Review: Wireless

Wireless
Wireless by L.A. Witt
My rating: 3 of 5 stars

I do enjoy a great sci-fi story and this one hit the spot. It’s not a story I’d read again but the characters are likeable, the setting is interesting, and the storyline is engaging, if predictable. The pages flew by for me and I was satisfied with the ending. This isn’t perfect, but it’s easy to recommend for sci-fi/futuristic genre fans that like a little m/m romance and sex mixed in. It’s light, almost fluff reading, but entertaining.

Set sometime in the future, several decades from now, skin-to-skin contact is illegal. Everyone wears suits to cover any exposed skin and sex happens through simulations instead of person to person. Keith is a simtech, someone that runs the simulation equipment that gives people orgasms on a daily basis without needing to actually touch another person and have sex, and has never questioned the system. After weeks of seeing a patient that causes his pulse to race, Keith takes Aiden up on his offer to visit a sex lounge. These lounges, called wireless, are dens of iniquity where sex happens between people. It’s the equivalent of a sex club with no limits. However it’s illegal and if Keith were caught, he’d lose everything.

The actual premise is interesting and carries the story for the most part. There is enough tension to make Keith’s internal struggles credible and relatable. He’s a simtech used to following the rules and when shown another way to live, he’s addicted but torn by the realistic consequences. It’s nice to see that there are actually consequences to characters’ actions and that helped smooth over some of the rougher spots. For example, the laws that make skin-to-skin contact illegal don’t make a lot of sense. The main idea is to stop the spread of disease but that justification is flimsy at best. It’s one of those things you have to just accept for the sake of the story. That said I liked the world building. It’s competent enough, but without embellishment. The story is a contemporary like setting that doesn’t stray too far from modern but with just enough description to feel futuristic.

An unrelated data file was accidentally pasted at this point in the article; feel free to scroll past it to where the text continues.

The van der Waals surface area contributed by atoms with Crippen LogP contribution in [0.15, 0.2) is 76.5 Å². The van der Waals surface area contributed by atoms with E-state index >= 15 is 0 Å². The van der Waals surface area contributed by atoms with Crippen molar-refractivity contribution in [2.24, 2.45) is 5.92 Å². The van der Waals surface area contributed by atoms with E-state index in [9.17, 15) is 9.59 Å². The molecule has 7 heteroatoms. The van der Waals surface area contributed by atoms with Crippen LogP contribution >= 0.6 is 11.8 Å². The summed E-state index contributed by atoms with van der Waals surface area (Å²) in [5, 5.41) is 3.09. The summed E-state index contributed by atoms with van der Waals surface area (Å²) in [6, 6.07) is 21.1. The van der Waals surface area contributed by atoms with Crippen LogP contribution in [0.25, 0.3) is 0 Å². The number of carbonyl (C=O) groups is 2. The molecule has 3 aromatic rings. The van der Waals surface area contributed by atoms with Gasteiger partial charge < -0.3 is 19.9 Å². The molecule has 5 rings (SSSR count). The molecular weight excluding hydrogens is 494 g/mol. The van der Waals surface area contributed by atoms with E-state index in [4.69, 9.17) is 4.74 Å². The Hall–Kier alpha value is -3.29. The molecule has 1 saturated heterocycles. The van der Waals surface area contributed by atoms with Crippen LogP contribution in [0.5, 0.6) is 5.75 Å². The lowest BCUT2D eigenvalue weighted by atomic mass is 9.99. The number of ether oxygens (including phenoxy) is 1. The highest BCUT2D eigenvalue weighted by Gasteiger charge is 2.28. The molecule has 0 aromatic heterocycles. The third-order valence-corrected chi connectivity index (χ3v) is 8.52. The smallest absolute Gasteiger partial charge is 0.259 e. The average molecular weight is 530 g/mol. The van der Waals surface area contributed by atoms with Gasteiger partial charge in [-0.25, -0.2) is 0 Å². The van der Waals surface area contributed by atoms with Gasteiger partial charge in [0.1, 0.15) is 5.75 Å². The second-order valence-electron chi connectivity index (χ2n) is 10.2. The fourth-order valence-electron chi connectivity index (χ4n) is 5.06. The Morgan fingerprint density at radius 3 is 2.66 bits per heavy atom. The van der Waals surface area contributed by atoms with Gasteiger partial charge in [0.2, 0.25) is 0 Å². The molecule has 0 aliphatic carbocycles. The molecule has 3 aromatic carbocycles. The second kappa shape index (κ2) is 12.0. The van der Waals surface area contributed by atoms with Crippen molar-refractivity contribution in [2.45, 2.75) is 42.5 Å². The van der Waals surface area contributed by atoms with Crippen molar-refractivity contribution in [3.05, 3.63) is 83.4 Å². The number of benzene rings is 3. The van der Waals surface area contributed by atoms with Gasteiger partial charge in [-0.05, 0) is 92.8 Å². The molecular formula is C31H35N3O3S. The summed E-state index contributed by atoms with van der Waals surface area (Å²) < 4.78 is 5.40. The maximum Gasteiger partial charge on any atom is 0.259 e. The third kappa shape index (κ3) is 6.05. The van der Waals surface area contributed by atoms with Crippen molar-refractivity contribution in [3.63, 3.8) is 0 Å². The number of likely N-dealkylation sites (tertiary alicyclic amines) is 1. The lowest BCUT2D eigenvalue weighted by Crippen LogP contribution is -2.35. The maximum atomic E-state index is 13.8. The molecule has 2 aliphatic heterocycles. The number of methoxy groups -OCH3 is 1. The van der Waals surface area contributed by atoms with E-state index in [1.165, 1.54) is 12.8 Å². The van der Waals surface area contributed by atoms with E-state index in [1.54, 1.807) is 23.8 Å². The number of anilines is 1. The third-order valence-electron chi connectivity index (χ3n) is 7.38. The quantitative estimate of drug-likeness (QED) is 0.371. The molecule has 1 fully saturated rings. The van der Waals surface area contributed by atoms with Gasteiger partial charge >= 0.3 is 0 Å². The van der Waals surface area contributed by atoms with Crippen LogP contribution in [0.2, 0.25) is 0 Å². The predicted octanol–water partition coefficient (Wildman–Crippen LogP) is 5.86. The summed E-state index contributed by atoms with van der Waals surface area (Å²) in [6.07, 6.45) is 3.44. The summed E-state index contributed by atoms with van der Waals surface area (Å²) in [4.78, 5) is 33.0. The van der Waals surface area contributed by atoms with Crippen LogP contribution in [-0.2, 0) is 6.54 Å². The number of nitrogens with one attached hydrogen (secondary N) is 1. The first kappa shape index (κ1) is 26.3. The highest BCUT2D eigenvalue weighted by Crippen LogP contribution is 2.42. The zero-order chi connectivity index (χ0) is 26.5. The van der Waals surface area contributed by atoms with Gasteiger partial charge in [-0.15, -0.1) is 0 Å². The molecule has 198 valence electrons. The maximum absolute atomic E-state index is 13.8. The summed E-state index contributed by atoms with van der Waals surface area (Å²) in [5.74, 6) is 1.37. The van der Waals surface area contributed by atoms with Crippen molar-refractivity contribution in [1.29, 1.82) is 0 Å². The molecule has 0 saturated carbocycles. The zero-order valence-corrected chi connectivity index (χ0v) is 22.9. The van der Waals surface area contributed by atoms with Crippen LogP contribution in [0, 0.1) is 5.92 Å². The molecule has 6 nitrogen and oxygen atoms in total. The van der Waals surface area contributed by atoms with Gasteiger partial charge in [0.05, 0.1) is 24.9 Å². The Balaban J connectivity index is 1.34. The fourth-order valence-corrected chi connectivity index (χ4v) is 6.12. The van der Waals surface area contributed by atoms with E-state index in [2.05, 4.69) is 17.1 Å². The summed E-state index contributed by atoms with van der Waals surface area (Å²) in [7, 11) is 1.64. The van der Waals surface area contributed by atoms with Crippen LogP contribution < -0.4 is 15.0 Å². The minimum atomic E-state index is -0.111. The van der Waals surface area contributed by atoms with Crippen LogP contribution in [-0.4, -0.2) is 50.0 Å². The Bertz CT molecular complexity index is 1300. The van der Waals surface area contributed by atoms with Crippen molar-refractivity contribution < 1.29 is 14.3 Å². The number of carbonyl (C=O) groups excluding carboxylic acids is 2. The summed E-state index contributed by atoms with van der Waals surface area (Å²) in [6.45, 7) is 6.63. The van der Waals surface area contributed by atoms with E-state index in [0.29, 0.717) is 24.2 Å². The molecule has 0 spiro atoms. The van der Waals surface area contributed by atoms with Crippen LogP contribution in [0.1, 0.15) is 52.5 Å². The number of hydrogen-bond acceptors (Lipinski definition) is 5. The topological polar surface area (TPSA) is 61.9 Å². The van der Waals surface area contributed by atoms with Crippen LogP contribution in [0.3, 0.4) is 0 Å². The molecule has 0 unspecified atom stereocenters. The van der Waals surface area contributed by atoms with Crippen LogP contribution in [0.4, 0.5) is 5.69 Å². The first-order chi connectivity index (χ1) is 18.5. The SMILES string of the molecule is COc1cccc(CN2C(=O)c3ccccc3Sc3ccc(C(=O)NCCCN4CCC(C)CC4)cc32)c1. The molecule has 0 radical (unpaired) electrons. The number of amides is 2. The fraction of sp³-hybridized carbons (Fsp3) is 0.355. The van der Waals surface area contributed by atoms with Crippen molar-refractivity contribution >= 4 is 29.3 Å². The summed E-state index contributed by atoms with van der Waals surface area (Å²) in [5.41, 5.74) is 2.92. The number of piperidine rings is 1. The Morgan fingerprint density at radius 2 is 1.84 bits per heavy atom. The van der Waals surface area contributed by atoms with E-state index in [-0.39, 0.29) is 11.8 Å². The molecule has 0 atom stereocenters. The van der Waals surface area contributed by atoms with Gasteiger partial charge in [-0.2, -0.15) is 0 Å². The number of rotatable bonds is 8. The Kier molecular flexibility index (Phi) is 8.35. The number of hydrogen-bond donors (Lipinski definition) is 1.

The characters themselves are pretty well defined. Keith is the first person narrator, but the story reads like a third person narration to me. Keith dominates the story first with his curiosity for real sex and then his need for more. His struggles to come to terms with his altered beliefs and reality account for the majority of the tension. There are several repetitious scenes of Aiden having his simulations set up by Keith and/or Keith waiting for Aiden to show up, but I think the story does a decent job of keeping the tension and action moving.

Aiden is less well described and acts more like a catalyst than a soul mate. His desire for Keith sparks the entire journey and eventually they fall in love, though this feels more like two people clinging to each other in desperation than true love. Aiden motivations are often unknown and have to be spelled out to the reader in excruciating detail. I got frustrated with these scenes, as the dialogue would work through the mistaken feelings first then reveal the true motivations. I would have preferred more subtly in these interactions.

The writing is decent and the sex scenes plentiful without being overwhelming. I found the story often predictable and sometimes Keith would act pretty silly. It’s easy to predict and expect certain outcomes that Keith seems oblivious to, which could make him a frustrating character. The overall quick action and moving plot kept me from dwelling on this too much so I could enjoy the story anyway. It’s not a story I’d read again – I didn’t love the characters, plot, or setting that much – but it was a nice change from contemporary romance and easy enough to read for futuristic fans.

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